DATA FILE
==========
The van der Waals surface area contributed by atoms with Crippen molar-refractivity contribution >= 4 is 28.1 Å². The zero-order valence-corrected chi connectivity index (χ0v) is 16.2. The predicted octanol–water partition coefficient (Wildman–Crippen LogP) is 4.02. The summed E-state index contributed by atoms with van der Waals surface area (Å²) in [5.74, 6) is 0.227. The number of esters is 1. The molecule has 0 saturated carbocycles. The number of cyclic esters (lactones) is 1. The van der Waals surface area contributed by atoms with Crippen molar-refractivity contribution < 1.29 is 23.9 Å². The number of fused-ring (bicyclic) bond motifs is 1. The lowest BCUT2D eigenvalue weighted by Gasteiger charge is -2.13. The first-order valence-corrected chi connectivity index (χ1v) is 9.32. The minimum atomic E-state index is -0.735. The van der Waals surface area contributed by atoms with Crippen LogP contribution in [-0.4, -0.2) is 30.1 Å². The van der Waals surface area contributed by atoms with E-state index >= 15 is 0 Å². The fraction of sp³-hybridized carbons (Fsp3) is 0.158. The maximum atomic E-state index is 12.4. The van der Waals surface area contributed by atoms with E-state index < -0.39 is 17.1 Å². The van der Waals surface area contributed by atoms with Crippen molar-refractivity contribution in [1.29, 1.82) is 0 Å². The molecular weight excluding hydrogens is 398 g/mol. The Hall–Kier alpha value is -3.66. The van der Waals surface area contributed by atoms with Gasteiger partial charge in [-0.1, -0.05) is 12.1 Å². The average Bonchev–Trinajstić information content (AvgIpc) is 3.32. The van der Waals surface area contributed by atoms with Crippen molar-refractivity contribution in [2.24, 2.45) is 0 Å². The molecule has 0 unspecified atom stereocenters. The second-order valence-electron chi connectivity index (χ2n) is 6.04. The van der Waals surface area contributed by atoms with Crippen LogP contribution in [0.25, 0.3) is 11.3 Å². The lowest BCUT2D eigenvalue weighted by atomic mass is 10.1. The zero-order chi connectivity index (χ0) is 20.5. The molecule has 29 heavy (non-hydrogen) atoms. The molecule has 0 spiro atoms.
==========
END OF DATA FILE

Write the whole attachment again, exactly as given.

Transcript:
The van der Waals surface area contributed by atoms with Crippen molar-refractivity contribution >= 4 is 28.1 Å². The zero-order valence-corrected chi connectivity index (χ0v) is 16.2. The predicted octanol–water partition coefficient (Wildman–Crippen LogP) is 4.02. The summed E-state index contributed by atoms with van der Waals surface area (Å²) in [5.74, 6) is 0.227. The number of esters is 1. The molecule has 0 saturated carbocycles. The number of cyclic esters (lactones) is 1. The van der Waals surface area contributed by atoms with Crippen molar-refractivity contribution < 1.29 is 23.9 Å². The number of fused-ring (bicyclic) bond motifs is 1. The lowest BCUT2D eigenvalue weighted by Gasteiger charge is -2.13. The first-order valence-corrected chi connectivity index (χ1v) is 9.32. The minimum atomic E-state index is -0.735. The van der Waals surface area contributed by atoms with Crippen LogP contribution in [-0.4, -0.2) is 30.1 Å². The van der Waals surface area contributed by atoms with E-state index >= 15 is 0 Å². The fraction of sp³-hybridized carbons (Fsp3) is 0.158. The maximum atomic E-state index is 12.4. The van der Waals surface area contributed by atoms with E-state index < -0.39 is 17.1 Å². The van der Waals surface area contributed by atoms with Crippen molar-refractivity contribution in [1.29, 1.82) is 0 Å². The molecular weight excluding hydrogens is 398 g/mol. The Hall–Kier alpha value is -3.66. The van der Waals surface area contributed by atoms with Gasteiger partial charge in [-0.1, -0.05) is 12.1 Å². The average Bonchev–Trinajstić information content (AvgIpc) is 3.32. The van der Waals surface area contributed by atoms with Crippen molar-refractivity contribution in [2.24, 2.45) is 0 Å². The molecule has 0 unspecified atom stereocenters. The second-order valence-electron chi connectivity index (χ2n) is 6.04. The van der Waals surface area contributed by atoms with Crippen LogP contribution in [0.25, 0.3) is 11.3 Å². The lowest BCUT2D eigenvalue weighted by atomic mass is 10.1. The zero-order chi connectivity index (χ0) is 20.5. The molecule has 29 heavy (non-hydrogen) atoms. The molecule has 0 spiro atoms.